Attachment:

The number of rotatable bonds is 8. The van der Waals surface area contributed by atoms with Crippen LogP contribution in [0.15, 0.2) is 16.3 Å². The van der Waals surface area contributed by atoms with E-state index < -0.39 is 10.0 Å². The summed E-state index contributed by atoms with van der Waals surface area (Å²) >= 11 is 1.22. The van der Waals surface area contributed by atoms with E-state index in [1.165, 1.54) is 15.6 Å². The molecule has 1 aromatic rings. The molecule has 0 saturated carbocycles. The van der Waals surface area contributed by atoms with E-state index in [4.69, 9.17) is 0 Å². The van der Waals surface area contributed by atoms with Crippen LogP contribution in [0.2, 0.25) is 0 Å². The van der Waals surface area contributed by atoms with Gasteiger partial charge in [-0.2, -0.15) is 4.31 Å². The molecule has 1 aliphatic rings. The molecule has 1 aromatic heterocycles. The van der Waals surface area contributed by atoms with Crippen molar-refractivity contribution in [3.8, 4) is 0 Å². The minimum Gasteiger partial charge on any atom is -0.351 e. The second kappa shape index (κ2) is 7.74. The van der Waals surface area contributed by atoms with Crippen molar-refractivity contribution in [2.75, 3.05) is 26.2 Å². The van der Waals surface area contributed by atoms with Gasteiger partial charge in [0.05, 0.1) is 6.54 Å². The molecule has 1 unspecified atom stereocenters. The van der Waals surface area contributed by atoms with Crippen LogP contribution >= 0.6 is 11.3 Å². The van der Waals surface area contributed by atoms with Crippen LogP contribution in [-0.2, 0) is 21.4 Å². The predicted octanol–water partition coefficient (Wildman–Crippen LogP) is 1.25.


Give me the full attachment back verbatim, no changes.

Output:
The number of rotatable bonds is 8. The van der Waals surface area contributed by atoms with Crippen LogP contribution in [0.15, 0.2) is 16.3 Å². The van der Waals surface area contributed by atoms with E-state index < -0.39 is 10.0 Å². The summed E-state index contributed by atoms with van der Waals surface area (Å²) >= 11 is 1.22. The van der Waals surface area contributed by atoms with E-state index in [1.165, 1.54) is 15.6 Å². The molecule has 1 aromatic rings. The molecule has 0 saturated carbocycles. The van der Waals surface area contributed by atoms with E-state index in [4.69, 9.17) is 0 Å². The van der Waals surface area contributed by atoms with Crippen LogP contribution in [0.2, 0.25) is 0 Å². The van der Waals surface area contributed by atoms with Gasteiger partial charge in [-0.2, -0.15) is 4.31 Å². The molecule has 1 aliphatic rings. The molecule has 1 aromatic heterocycles. The van der Waals surface area contributed by atoms with Crippen molar-refractivity contribution in [3.8, 4) is 0 Å². The minimum Gasteiger partial charge on any atom is -0.351 e. The second kappa shape index (κ2) is 7.74. The van der Waals surface area contributed by atoms with Crippen molar-refractivity contribution in [2.75, 3.05) is 26.2 Å². The van der Waals surface area contributed by atoms with Gasteiger partial charge in [0.05, 0.1) is 6.54 Å². The molecule has 1 unspecified atom stereocenters. The van der Waals surface area contributed by atoms with Crippen LogP contribution >= 0.6 is 11.3 Å². The van der Waals surface area contributed by atoms with Crippen LogP contribution in [-0.2, 0) is 21.4 Å². The predicted octanol–water partition coefficient (Wildman–Crippen LogP) is 1.25.